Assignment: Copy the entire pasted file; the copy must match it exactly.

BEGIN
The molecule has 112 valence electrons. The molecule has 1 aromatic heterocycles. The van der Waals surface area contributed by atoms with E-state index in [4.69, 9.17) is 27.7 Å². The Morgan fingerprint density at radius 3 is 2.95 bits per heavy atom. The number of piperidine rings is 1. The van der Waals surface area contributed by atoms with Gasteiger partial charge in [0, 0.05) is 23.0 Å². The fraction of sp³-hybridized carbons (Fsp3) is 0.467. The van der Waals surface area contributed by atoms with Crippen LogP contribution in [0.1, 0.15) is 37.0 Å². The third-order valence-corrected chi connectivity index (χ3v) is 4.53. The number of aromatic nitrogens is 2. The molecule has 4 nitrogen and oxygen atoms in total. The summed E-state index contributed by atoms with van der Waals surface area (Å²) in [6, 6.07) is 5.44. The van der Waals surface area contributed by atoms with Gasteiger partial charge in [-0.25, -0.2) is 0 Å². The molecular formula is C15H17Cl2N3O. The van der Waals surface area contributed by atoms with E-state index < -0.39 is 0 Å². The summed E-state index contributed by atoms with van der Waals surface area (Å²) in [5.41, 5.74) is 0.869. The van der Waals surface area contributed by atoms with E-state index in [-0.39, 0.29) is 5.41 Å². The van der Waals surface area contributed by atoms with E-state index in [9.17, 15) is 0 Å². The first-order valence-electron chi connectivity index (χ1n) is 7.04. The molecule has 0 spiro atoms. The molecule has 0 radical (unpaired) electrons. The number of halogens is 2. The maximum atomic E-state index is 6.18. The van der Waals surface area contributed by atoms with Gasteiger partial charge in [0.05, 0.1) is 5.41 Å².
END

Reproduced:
The molecule has 112 valence electrons. The molecule has 1 aromatic heterocycles. The van der Waals surface area contributed by atoms with E-state index in [4.69, 9.17) is 27.7 Å². The Morgan fingerprint density at radius 3 is 2.95 bits per heavy atom. The number of piperidine rings is 1. The van der Waals surface area contributed by atoms with Gasteiger partial charge in [0, 0.05) is 23.0 Å². The fraction of sp³-hybridized carbons (Fsp3) is 0.467. The van der Waals surface area contributed by atoms with Crippen LogP contribution in [0.1, 0.15) is 37.0 Å². The third-order valence-corrected chi connectivity index (χ3v) is 4.53. The number of aromatic nitrogens is 2. The molecule has 4 nitrogen and oxygen atoms in total. The summed E-state index contributed by atoms with van der Waals surface area (Å²) in [6, 6.07) is 5.44. The van der Waals surface area contributed by atoms with Gasteiger partial charge in [-0.25, -0.2) is 0 Å². The molecular formula is C15H17Cl2N3O. The van der Waals surface area contributed by atoms with E-state index < -0.39 is 0 Å². The summed E-state index contributed by atoms with van der Waals surface area (Å²) in [5.41, 5.74) is 0.869. The van der Waals surface area contributed by atoms with E-state index in [-0.39, 0.29) is 5.41 Å². The van der Waals surface area contributed by atoms with E-state index in [9.17, 15) is 0 Å². The first-order valence-electron chi connectivity index (χ1n) is 7.04. The molecule has 0 spiro atoms. The molecule has 0 radical (unpaired) electrons. The number of halogens is 2. The maximum atomic E-state index is 6.18. The van der Waals surface area contributed by atoms with Gasteiger partial charge in [0.05, 0.1) is 5.41 Å².